What do you think of Mom's physician's insistence that she take meds to reduce her cholesterol?

Mom is 81, only maintenance med is for inactive thyroid. Labs in August revealed chol level of 215, HDL 57, LDL 146. Prescription issued but I requested a 30 day retest. Another physician advised that no 81-yr-old should start a cholesterol medication - regardless.

Answers 1 to 10 of 14
I can certainly understand why her doctor wants to get her cholesterol numbers under better control. While some are very against using statins my research shows they can be helpful even in the very old. You really need to watch for side effects and understand the risk factors that might lead to problems in someone her age though. Are you able to try lifestyle changes to reduce her cholesterol? The mayo clinic lists 5... eat heart healthy, exercise, quit smoking,lose weight and limit alcohol. (there is much more detail on the website)
Read up on the side effects of Statins, or better yet, read one of the books (Statin nation, etc). As soon as I read those, and read side effects, and the fact that our bodies NEED cholesterol, especially our brains, I immediately stopped my mom's.
My Mom's doc recommended no statins for the elderly. Rationale: the possible benefits did not outweigh the potential side effects. I would agree with horselady21.
Be sure and read up on the statin drugs and not just info put out by the drug companies.
Top Answer
In your research on statins, be sure to also research the class action lawsuits against the manufacturers of them.

My mother was advised to take them, back before we were wise enough to research side effects. She did develop some of the side effects, but we didn't realize they could be related to statins, and so, didn't make the connection.

A few of my friends have taken them and stopped b/c of the side effects.

I'm very opinionated on this issue and would prefer to use natural remedies before taking drugs with such known side effects. I also firmly believe that genetics plays a large part. My father was told by one of his PCPs that his cholesterol levels were better than the doctor's own levels and my father eats anything he wants to, including KFC if he's in the mood.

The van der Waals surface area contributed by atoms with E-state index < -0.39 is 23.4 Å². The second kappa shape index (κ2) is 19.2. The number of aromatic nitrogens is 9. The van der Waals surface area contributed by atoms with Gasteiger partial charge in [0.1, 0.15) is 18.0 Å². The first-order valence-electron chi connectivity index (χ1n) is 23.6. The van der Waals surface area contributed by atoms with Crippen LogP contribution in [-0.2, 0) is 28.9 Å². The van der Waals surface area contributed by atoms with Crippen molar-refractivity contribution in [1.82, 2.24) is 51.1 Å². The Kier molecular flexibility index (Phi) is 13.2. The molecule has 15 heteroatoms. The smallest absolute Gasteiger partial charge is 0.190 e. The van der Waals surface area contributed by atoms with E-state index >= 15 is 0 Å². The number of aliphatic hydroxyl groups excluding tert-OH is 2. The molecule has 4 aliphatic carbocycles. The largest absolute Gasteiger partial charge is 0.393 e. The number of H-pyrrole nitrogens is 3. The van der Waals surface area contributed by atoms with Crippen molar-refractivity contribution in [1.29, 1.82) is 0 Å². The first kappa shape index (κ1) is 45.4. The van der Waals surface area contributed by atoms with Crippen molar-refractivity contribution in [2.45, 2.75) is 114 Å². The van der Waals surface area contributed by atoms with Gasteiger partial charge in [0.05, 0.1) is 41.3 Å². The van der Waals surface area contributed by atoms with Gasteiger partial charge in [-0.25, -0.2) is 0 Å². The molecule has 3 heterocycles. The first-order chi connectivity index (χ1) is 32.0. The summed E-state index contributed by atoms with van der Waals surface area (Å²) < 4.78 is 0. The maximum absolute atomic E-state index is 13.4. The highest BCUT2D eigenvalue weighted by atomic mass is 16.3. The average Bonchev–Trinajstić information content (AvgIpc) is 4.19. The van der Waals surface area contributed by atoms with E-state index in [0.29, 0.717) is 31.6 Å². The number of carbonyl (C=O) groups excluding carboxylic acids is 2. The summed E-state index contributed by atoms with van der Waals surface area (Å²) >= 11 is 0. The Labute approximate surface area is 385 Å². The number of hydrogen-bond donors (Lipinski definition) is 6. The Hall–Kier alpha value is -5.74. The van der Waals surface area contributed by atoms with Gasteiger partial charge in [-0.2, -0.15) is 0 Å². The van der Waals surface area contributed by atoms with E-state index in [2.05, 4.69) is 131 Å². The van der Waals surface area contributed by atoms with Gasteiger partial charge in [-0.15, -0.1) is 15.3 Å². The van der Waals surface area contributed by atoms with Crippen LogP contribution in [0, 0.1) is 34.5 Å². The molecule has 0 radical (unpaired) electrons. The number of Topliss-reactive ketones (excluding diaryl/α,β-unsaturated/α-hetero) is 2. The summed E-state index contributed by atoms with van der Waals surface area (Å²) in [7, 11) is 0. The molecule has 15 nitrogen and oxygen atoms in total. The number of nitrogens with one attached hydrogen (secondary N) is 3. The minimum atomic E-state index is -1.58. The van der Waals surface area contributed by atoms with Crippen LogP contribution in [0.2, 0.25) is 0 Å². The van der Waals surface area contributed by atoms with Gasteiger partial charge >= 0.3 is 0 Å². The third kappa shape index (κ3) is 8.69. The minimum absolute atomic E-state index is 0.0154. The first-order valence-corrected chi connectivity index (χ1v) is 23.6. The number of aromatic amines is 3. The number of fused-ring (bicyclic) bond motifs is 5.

If I had input into that decision, it would be, "No."
What do I think? That doctors would do their patients good if they did their own research on statins and other meds touted by the pharmaceutical industry. I think that if they stopped catering to the drug reps coming to their offices with freebees, and instead used that time to see patients at their appointment time, care would get better. I think that there is hardly any valid clinical evidence for the use of statins for the average elderly patient and just as much opposing research so much so that any thinking person would refuse these drugs just for the side effects alone. I would rather have the physician write in my medical record that I was non-compliant than take the latest fad drugs being super-hyped mostly by HMO protocols to save money rather than treat the patient as an individual.
Physician, first, do no harm!
I think that if the drug companies, and insurance companies who got together to change the terminology and the cholesterol levels that indicate how high cholesterol is determined, would get together and change the levels to the truth, less people would be said to have high cholesterol.
My husband was a subject in an international study concerning cholesterol. I don't know how long the study ran, but he was in it for 9 years.

Each time there was a gathering for families (annual picnic and a few other events) they would go over the risk factors for heart attacks:
1) Bad genes. Genetic factors were the #1 cause.
2) Smoking
3) Untreated high blood pressure
I think there was something else
5) high cholesterol

Personally, I think if you smoke and/or aren't willing to treat your high blood pressure, it makes no sense to worry about your cholesterol. If you don't treat the major causes, why bother with the lesser causes?

But assuming your mother doesn't smoke and doesn't have high blood pressure, then the issue of whether she should try to treat the cholesterol problem, and how, is controversial. You have talked to two doctors who have differing opinions. You will probably see those same two opinions repeated over and over on the forum.

Wait for the 30-day re-check. Ask each doctor to explain their recommendation (if you haven't heard it already). Do a little research. But ultimately Mom has to make a choice. I don't think there is an obvious right answer here.
Gerry, I wouldn't worry much about cholesterol with the numbers you gave. The new standards can be difficult for women to achieve. Their total cholesterol tends to run higher than men's. Back in the day we used to consider total cholesterol over 250 and LDL over 190 as high. I think these are sane numbers, particularly for older patients.

My mother had a total cholesterol of around 200 last year. Her doctor mentioned a statin and I said no to it. Maybe I was wrong, but my mother is 88 with some physical problems and cognitive deficits. Who knows? Maybe the extra cholesterol helped with her brain functioning. 200 did not seem high enough to me to worry about putting her on another medication. She took a statin for years. It was habitual and we decided to discontinue because her numbers looked okay. If her total went above 250 we would consider a statin, since my mother has hypertension. But 200 -- no, not high enough IMO.

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